"We don't carry pizza dough yet, but we might later," was his answer. "But I'd like to introduce you to Erik. He's our executive chef."

Erik was more than happy to fix up some pizza dough for me on the spot and bring it out to me while I was shopping.

We met the same worker at the end as we pulled our cart up to check out. Dad did what I should have done in the first place--asked his name.


The new store, Chuck's Produce and Street Market, will be a fun place to shop, especially for hard to find items like passion fruit and good Gouda. But what's taking me back there is the warm welcome I received from Larry and the terrific customer service from Erik.

By the way, the pizza was delicious. Y'all should have stopped by.

Saturday, October 09, 2010

Happiness is...

... a piece of moldy cheese.

My dad drop by with a huge hunk of gorgonzola cheese the other day. He split it in 3, left some for me and some for a friend who loves cheese.

Kind of random, I thought, but I've got to tell you--I've been enjoying that cheese. It's not the kind of treat I would have bought for myself, so it tastes a little luxurious. Also, I've discovered that both of my older kids like it, too. It's a snack the 3 of us can enjoy together and a reminder that their taste buds are definitely maturing.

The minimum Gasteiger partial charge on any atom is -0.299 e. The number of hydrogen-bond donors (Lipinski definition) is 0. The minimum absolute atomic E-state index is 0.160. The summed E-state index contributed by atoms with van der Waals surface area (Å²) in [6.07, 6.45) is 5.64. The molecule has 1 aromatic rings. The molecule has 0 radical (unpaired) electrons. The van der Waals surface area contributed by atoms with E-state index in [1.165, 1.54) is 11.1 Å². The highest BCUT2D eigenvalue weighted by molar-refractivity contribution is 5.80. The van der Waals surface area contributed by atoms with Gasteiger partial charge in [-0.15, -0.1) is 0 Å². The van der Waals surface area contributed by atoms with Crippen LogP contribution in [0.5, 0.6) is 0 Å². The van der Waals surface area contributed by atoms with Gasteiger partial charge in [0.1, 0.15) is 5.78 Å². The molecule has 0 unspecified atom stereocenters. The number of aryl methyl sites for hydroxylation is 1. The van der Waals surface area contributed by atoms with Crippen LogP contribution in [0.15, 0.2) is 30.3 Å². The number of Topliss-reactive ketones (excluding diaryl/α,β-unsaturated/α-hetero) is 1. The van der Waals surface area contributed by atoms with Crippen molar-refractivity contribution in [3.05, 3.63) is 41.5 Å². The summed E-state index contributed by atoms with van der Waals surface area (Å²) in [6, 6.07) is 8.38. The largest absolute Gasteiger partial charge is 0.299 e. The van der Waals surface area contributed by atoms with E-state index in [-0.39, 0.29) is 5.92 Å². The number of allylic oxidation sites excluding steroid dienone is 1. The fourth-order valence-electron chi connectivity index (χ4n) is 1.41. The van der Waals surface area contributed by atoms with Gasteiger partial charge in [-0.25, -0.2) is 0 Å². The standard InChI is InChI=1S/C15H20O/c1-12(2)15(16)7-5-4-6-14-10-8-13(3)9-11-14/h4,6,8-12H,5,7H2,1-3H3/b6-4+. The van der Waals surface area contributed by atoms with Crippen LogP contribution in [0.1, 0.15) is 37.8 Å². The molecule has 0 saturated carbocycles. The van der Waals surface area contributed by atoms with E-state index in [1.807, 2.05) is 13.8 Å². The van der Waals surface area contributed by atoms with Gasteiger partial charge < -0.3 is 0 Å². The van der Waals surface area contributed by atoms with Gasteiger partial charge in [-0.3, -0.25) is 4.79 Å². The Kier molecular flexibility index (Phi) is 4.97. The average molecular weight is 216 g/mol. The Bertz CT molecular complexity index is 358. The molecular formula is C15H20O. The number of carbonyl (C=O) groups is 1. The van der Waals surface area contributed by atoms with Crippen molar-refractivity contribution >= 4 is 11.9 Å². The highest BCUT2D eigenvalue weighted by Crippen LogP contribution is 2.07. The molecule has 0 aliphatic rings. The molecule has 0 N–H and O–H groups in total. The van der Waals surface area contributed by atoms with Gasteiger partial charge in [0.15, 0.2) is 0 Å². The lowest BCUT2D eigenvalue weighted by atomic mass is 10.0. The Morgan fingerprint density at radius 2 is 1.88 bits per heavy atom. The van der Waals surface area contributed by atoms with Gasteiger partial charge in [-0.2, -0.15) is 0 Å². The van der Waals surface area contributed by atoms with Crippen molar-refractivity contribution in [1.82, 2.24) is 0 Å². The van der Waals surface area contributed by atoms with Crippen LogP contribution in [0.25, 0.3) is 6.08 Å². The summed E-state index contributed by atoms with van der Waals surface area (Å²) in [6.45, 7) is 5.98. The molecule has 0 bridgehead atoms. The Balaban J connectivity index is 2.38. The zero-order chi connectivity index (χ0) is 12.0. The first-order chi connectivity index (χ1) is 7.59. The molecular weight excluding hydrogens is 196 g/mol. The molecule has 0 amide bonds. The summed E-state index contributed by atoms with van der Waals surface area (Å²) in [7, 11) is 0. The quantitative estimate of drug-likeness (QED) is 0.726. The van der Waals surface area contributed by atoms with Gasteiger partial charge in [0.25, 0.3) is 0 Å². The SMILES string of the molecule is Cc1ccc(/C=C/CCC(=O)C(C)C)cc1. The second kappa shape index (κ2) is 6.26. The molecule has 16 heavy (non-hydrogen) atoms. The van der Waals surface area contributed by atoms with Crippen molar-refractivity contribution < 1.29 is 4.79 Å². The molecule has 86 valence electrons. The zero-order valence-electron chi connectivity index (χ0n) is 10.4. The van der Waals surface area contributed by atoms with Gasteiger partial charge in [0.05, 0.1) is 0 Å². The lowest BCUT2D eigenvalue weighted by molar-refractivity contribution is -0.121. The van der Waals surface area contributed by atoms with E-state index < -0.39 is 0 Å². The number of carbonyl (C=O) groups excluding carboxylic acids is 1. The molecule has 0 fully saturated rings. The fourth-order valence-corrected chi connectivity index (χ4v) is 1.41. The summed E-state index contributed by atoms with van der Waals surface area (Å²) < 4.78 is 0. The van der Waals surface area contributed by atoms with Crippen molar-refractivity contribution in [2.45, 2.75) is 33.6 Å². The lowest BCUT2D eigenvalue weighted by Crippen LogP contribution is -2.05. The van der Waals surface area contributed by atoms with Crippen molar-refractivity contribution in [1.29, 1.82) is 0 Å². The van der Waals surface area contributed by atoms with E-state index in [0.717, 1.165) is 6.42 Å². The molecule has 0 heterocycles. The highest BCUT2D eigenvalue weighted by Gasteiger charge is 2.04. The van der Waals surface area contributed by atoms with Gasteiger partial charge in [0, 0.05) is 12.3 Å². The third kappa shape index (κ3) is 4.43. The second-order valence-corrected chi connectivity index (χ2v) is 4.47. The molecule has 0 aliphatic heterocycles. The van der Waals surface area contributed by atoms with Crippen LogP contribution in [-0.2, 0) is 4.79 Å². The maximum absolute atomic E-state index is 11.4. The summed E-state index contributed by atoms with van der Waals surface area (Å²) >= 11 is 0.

My folks do thoughtful things like this all the time. A couple of dog bones showed up at my house the other day, a stack of coupons and comics, a basket full of freshly picked grapes.

It's fun to be thought of by someone who knows what you like. Has anyone done anything thoughtful for you lately? Have you done anything for someone else?

Monday, October 04, 2010


The Asian market has plantains on sale, nice juicy ripe ones. I bought 2 the other day and grilled them. One of the kids and I ate them both before anyone else got a taste.

Back to the market to buy a dozen of the giant cooking bananas. That was yesterday.

We ate them all.

6 went on the grill. The rest went in the fryer to go with eggplant sauce and potatoes for dinner. All went in our tummies.

What is it about food? Plantains were a staple for us during our years in Africa. I don't think I've cooked them since, but as soon as I started cooking with these, the kids started telling me stories of memories they have from Africa. The smell, the taste, the texture ... I'm not sure what it was, but those bananas awakened a long dormant piece of our family. It's fun to let the memories flow.

Sunday, October 03, 2010

Ask a random question. Get a random answer.

Q: What should I blog about?

A: Cheez-its.

Uh ...